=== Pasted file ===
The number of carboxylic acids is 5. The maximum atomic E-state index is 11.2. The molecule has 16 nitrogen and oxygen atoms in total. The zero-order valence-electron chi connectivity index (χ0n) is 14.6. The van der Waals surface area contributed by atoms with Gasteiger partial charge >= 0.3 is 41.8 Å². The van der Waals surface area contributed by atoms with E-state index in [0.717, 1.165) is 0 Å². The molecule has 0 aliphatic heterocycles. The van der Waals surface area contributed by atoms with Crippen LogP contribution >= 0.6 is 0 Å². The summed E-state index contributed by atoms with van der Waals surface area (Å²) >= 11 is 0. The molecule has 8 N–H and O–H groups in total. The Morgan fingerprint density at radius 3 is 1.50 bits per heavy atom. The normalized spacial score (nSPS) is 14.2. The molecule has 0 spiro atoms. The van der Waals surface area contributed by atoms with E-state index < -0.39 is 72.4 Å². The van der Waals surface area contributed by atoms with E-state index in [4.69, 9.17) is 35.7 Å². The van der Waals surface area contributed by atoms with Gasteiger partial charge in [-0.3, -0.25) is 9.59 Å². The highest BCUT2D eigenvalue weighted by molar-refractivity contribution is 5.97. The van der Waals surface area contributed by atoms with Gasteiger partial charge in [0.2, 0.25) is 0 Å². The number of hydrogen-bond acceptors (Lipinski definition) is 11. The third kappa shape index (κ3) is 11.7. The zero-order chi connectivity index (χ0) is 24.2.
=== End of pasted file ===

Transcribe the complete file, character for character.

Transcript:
The number of carboxylic acids is 5. The maximum atomic E-state index is 11.2. The molecule has 16 nitrogen and oxygen atoms in total. The zero-order valence-electron chi connectivity index (χ0n) is 14.6. The van der Waals surface area contributed by atoms with Gasteiger partial charge >= 0.3 is 41.8 Å². The van der Waals surface area contributed by atoms with E-state index in [0.717, 1.165) is 0 Å². The molecule has 0 aliphatic heterocycles. The van der Waals surface area contributed by atoms with Crippen LogP contribution >= 0.6 is 0 Å². The summed E-state index contributed by atoms with van der Waals surface area (Å²) >= 11 is 0. The molecule has 8 N–H and O–H groups in total. The Morgan fingerprint density at radius 3 is 1.50 bits per heavy atom. The normalized spacial score (nSPS) is 14.2. The molecule has 0 spiro atoms. The van der Waals surface area contributed by atoms with E-state index < -0.39 is 72.4 Å². The van der Waals surface area contributed by atoms with E-state index in [4.69, 9.17) is 35.7 Å². The van der Waals surface area contributed by atoms with Gasteiger partial charge in [-0.3, -0.25) is 9.59 Å². The highest BCUT2D eigenvalue weighted by molar-refractivity contribution is 5.97. The van der Waals surface area contributed by atoms with Gasteiger partial charge in [0.2, 0.25) is 0 Å². The number of hydrogen-bond acceptors (Lipinski definition) is 11. The third kappa shape index (κ3) is 11.7. The zero-order chi connectivity index (χ0) is 24.2.